He explains: “It [music] appeals to a certain part of the psyche that isn’t rational or reasonable. That’s what I’m trying to do, the idea that they [the characters] are not seeking it out, they’re not trying to find it – this thing is finding them. It’s giving them something that’s different.”

But there are themes in This Town that audiences can relate to wherever they’re from in the world.

Whittington says: “I think it’s really interesting, because it’s a very personal piece for Steve, but it feels very personal to me [too]. And actually, the more personal you make something in the writing of it, the more universal it becomes.

“All the themes of being at that age, of being a teenager and that search for identity – who am I, who’s my tribe? – and expressing that through the music you listen to and the clothes that you wear, that’s something we could all relate to.

“I have a particular nostalgia for it because I remember that time, and I’m from the Midlands as well. But it’s also universal – you could set this story at any stage in history since the invention of the teenager! So, it really spoke to me in that way,” adds Whittington, who says Knight’s script “leapt off the page” when he first read it a couple of years ago (“the energy of it and the vitality of these characters”).

At the heart of these characters is Dante – played by Levi Brown – a teenage poet and “good kid” at odds with the social tensions and chaos unfolding around him, who finds himself drawn to the rush and promise of life in a band.

It’s a breakthrough role for Brown, who also hails from the West Midlands and graduated from the Guildhall School of Music & Drama in 2021. So, what was his first impression after getting the script?

“I think the first thing that came up was fear,” admits Brown, laughing. “How on earth am I going to do this?”

His approach was not to overthink it, he says, and instead just tune in to Dante’s “instinctiveness”.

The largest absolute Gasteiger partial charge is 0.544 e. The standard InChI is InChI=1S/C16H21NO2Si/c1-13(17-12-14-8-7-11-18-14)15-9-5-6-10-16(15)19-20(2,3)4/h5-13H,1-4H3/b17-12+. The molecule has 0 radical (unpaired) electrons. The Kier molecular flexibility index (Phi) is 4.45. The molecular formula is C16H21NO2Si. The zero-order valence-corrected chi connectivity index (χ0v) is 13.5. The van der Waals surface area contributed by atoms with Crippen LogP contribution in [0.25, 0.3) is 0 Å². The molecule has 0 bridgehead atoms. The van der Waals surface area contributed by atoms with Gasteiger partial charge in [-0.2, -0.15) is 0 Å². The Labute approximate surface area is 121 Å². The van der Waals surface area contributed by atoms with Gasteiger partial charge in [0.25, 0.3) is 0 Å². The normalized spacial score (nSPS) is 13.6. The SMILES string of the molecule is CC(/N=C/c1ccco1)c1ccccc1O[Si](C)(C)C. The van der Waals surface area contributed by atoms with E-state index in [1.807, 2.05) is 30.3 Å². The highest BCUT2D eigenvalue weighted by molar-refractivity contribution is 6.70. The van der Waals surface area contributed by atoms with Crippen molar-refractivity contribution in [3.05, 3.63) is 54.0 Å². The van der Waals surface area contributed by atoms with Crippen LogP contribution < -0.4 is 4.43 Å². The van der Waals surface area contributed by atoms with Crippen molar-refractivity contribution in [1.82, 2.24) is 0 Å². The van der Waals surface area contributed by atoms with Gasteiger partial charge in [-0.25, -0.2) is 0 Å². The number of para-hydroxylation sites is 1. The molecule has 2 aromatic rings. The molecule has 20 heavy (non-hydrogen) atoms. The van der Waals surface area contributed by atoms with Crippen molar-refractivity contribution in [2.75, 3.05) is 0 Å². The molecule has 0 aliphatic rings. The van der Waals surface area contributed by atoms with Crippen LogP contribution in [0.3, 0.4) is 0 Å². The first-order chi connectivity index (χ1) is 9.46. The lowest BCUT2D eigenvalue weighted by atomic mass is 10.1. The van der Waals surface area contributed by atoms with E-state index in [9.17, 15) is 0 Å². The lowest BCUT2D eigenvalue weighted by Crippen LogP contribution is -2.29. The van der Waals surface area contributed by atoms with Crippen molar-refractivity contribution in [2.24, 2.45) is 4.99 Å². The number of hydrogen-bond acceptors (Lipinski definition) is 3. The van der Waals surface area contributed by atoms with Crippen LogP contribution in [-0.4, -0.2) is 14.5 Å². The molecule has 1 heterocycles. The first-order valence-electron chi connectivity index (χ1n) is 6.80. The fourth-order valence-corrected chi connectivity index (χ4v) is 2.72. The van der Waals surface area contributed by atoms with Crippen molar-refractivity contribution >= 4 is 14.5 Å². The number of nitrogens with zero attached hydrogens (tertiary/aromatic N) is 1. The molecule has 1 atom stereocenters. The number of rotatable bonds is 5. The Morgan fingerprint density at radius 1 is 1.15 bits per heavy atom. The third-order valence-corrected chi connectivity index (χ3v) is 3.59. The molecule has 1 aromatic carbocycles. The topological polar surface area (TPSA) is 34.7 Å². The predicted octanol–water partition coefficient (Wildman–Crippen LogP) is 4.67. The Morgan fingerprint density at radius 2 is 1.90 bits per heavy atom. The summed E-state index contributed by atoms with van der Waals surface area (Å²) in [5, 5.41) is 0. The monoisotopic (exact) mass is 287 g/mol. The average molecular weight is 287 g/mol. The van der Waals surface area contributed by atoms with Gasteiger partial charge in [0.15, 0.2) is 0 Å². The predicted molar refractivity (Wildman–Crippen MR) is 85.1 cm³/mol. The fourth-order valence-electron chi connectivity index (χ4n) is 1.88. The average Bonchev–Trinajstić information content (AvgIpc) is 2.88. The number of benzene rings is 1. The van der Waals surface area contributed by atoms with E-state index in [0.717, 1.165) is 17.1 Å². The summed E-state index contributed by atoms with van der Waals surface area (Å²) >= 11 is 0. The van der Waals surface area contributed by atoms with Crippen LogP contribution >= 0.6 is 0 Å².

It was an interesting character to play, he adds: “It’s the fact he can go from being in front of a gangster, the most dangerous gangster in Birmingham allegedly, and then just go and see the girl he fancies. And just completely switch from moment to moment.”

It’s Dante’s poetic streak that leads him into music – which is also, of course, front and centre in the series. A number of original songs were created especially by acclaimed producer Dan Carey and musician and poet Kae Tempest, along with a number of covers and tracks by big name artists.

And while it might now be four decades on from the 1980s, when it comes to the wider political context and social moods of the time, does Knight think there are parallels with what’s happening in the world right now?

“Absolutely. It’s weird writing stuff – sometimes you write it before it’s topical, which is strange, it becomes topical. With this, I think the fracture and disruption of society, the pessimism, all of those bleak things that we’ve got at the moment, were there then,” Knight reflects.

“My intention with [This Town] was to take all of that bleakness, and then find out that it’s OK – that people will make it OK if you leave them alone. That’s what this is about. It’s about people who are in very, very difficult circumstances, not through any fault of their own. And we all know what things are like at the moment, it’s not great.

“But hopefully people will watch this and think, well, at least you can have a laugh and a song.”

– This Town starts on BBC One on Sunday, March 31